Worldy Armand, 39, was taken into custody after officers on patrol in the area concluded that he matched the description of the suspect, according to Boston police.
Armand, who had an active arrest warrant for receiving stolen property, will be arraigned in Boston Municipal Court for willful and malicious burning, police said.
“What happened in the early hours of this morning to the ballot dropbox in Copley Square is a disgrace to democracy, a disrespect to the voters fulfilling their civic duty, and a crime,” said a joint statement from Boston Mayor Marty Walsh (D) and Massachusetts Secretary of State William Galvin (D).
The incident is at least the second alleged arson attack this month on ballot drop boxes, which have emerged as a popular option for the record numbers of Americans voting remotely to avoid polling places during the coronavirus pandemic. In Southern California last week, as many as 100 ballots were endangered when a drop box was set on fire.
The Boston incident began around 4 a.m. Sunday, police said, when firefighters responded to reports of smoke billowing out of a drop box near Copley Square.
After firefighters extinguished the blaze, elections officials examined the box. They found about 122 ballots inside and determined that 35 of them were too illegible from the damage to process, the Boston Election Department said.
Police later reviewed surveillance footage and released still images of a man approaching the box with what appeared to be a flaming object in his hand. The FBI is also probing the fire, noting in a statement that “it is a top priority of our offices to help maintain the integrity of the election process in Massachusetts by aggressively enforcing federal election laws.”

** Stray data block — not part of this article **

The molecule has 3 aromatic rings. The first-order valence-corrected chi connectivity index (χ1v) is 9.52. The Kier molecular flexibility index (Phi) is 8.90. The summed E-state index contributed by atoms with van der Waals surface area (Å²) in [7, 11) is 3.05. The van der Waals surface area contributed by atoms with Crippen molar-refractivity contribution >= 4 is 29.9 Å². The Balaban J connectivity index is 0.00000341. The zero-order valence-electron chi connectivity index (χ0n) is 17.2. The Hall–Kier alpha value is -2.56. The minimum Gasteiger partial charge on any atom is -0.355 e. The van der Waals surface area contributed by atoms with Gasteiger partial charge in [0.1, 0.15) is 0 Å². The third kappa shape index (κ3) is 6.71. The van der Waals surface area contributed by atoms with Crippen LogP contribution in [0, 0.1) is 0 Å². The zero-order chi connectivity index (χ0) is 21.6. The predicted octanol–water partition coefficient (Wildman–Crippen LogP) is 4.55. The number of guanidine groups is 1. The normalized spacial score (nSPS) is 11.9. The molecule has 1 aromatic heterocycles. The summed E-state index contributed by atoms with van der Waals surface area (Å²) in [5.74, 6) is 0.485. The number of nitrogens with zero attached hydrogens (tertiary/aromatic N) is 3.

Boston election officials are asking anyone who used the box after around 2:30 p.m. Saturday to contact them to get a new ballot. The Copley Square box is undamaged and still open for ballot drops, the Boston Election Department said, noting that all boxes are “under 24-hour surveillance and emptied on a daily basis.”
With the pandemic still raging nationwide, drop boxes have taken on an outsize role in the presidential contest. Election officials have pitched them as a safe alternative to polling places and a more reliable means of delivery than the U.S. Postal Service, which has been hamstrung by delays under the controversial policies of Postmaster General Louis DeJoy.
But the Trump campaign has sued over their use, and critics have argued that the drop boxes will confuse voters or not be safe enough from tampering. In California, meanwhile, state officials are locked in a legal battle with Republicans over dozens of unofficial ballot drop boxes set up at gun shops, churches and elsewhere.
In Boston, authorities urged voters not to let the alleged arson damage their trust in the voting system.
“We ask voters not to be intimidated by this bad act, and remain committed to making their voices heard in this and every election,” Walsh and Galvin said in their joint statement.